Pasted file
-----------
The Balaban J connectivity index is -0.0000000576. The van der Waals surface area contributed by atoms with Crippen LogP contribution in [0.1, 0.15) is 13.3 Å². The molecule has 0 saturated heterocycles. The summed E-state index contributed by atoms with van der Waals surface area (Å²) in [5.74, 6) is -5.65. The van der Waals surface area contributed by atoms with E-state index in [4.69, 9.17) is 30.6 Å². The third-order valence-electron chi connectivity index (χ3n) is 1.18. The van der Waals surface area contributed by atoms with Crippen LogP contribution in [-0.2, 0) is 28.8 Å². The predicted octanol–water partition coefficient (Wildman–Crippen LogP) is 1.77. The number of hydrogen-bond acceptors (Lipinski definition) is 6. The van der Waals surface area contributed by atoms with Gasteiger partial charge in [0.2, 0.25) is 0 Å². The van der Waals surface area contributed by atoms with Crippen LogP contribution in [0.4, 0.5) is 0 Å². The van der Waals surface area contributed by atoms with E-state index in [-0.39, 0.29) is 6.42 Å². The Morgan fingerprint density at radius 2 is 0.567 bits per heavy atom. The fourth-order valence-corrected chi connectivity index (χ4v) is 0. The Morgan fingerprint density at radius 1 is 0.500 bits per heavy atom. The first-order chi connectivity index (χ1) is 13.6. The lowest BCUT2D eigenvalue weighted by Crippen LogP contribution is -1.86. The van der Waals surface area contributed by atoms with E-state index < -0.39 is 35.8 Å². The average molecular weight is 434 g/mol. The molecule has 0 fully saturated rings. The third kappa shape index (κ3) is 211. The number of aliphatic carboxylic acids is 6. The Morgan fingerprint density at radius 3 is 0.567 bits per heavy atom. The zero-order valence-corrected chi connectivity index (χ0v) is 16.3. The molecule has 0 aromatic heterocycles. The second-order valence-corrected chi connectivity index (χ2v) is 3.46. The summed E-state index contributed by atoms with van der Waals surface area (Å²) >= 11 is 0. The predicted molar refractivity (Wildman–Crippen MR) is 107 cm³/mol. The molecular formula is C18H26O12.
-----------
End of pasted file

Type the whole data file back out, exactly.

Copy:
The Balaban J connectivity index is -0.0000000576. The van der Waals surface area contributed by atoms with Crippen LogP contribution in [0.1, 0.15) is 13.3 Å². The molecule has 0 saturated heterocycles. The summed E-state index contributed by atoms with van der Waals surface area (Å²) in [5.74, 6) is -5.65. The van der Waals surface area contributed by atoms with E-state index in [4.69, 9.17) is 30.6 Å². The third-order valence-electron chi connectivity index (χ3n) is 1.18. The van der Waals surface area contributed by atoms with Crippen LogP contribution in [-0.2, 0) is 28.8 Å². The predicted octanol–water partition coefficient (Wildman–Crippen LogP) is 1.77. The number of hydrogen-bond acceptors (Lipinski definition) is 6. The van der Waals surface area contributed by atoms with Gasteiger partial charge in [0.2, 0.25) is 0 Å². The van der Waals surface area contributed by atoms with Crippen LogP contribution in [0.4, 0.5) is 0 Å². The van der Waals surface area contributed by atoms with E-state index in [-0.39, 0.29) is 6.42 Å². The Morgan fingerprint density at radius 2 is 0.567 bits per heavy atom. The fourth-order valence-corrected chi connectivity index (χ4v) is 0. The Morgan fingerprint density at radius 1 is 0.500 bits per heavy atom. The first-order chi connectivity index (χ1) is 13.6. The lowest BCUT2D eigenvalue weighted by Crippen LogP contribution is -1.86. The van der Waals surface area contributed by atoms with E-state index < -0.39 is 35.8 Å². The average molecular weight is 434 g/mol. The molecule has 0 fully saturated rings. The third kappa shape index (κ3) is 211. The number of aliphatic carboxylic acids is 6. The Morgan fingerprint density at radius 3 is 0.567 bits per heavy atom. The zero-order valence-corrected chi connectivity index (χ0v) is 16.3. The molecule has 0 aromatic heterocycles. The second-order valence-corrected chi connectivity index (χ2v) is 3.46. The summed E-state index contributed by atoms with van der Waals surface area (Å²) >= 11 is 0. The predicted molar refractivity (Wildman–Crippen MR) is 107 cm³/mol. The molecular formula is C18H26O12.